Two day Challenge response

04 May 2020

Engineering capacity news posted by Andy Sandford

When Sub CNC got the call from Rolls Royce to quote on two plastic parts for the Ventilator Challenge UK it was in full production within two days.

Sub CNC was one of the companies it contacted, having been given its name by turning machine supplier Citizen UK, which had identified it as a possible supplier.

Joint owners and managing directors of the contract machining operation, Yian Stavrou and George Dingley, received an email request from Rolls-Royce late in the evening on the last Wednesday in March. Drawings came in the following morning, quotes were issued quickly and by the afternoon provisional orders had been issued.

Mr Stavrou recalled, "Everything happened at breakneck speed. We prepared the two programs, bought in cutting tools and ordered plastic bar that had to be ground so it would feed through the guide bushes on the sliders. Citizen loaned us a number of milling toolholders that we did not have and we were in production around the clock by the Friday morning.

"Process capability studies were completed, the paper trail put in place and the 9,000 plastic parts were machined, inspected and delivered on the following Monday to meet the contract conditions."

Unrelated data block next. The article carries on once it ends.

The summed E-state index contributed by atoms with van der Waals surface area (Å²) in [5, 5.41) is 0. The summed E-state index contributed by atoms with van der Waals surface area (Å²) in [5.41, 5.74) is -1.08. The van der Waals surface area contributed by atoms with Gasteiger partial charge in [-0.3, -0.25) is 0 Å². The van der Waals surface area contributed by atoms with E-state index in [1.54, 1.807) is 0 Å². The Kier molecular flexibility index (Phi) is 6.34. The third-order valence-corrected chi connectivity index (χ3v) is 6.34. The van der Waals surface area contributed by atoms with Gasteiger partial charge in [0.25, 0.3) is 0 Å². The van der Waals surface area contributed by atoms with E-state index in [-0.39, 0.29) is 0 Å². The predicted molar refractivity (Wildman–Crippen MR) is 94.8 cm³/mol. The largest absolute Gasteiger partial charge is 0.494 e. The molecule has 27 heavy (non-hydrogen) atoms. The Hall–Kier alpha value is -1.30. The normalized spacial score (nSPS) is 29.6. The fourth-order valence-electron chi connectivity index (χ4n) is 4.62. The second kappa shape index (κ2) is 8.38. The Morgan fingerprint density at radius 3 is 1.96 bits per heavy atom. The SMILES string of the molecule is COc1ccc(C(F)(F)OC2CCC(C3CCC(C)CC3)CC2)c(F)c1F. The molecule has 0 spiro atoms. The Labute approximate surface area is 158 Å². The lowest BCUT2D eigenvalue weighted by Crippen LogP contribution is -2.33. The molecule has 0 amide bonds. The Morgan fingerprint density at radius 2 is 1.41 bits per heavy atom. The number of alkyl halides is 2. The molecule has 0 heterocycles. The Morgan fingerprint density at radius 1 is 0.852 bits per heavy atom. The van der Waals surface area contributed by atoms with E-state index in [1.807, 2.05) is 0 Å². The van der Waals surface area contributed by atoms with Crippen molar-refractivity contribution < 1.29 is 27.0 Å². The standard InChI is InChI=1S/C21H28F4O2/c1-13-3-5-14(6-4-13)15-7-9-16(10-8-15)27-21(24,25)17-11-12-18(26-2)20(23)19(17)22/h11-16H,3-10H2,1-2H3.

One of the reasons for Sub CNC winning this plastic turn-milling work, as well as subsequent urgent medical contracts, was the option to use LVF chipbreaking software on its Citizen sliding-head lathes. The prevents stringy swarf wrapping itself round the tool and component by oscillating the tool to break the swarf into small pieces.

The two components for Rolls-Royce required the use of sliders capable of turning 32 mm diameter bar. The only machine of this capacity at Sub CNC equipped with LFV is an L32-VIII, which was deployed for producing the most difficult part with drilled and milled features. The other, less challenging component was put on a Cincom M32, with the long swarf broken traditionally using high pressure coolant to prevent machine stoppage.

Overall, about half of the subcontractor's lathes have been made over to producing parts for ventilators and other medical products. The remaining half of the turning capacity serves manufacturers in other industries that are continuing to operate during the Covid-19 crisis.

Co-director Mr Dingley added, "We are fortunate that our activities are split across two sites in Dunstable and one in Luton, so machines are fairly spread out and our operators can socially distance easily. It is a credit to our staff the way they have stepped up to tackle this urgent medical work, which involves coming in at nights and weekends, including over the whole of Easter. Day to day it is more or less business as usual for Sub CNC, except that the workload is unusually high.”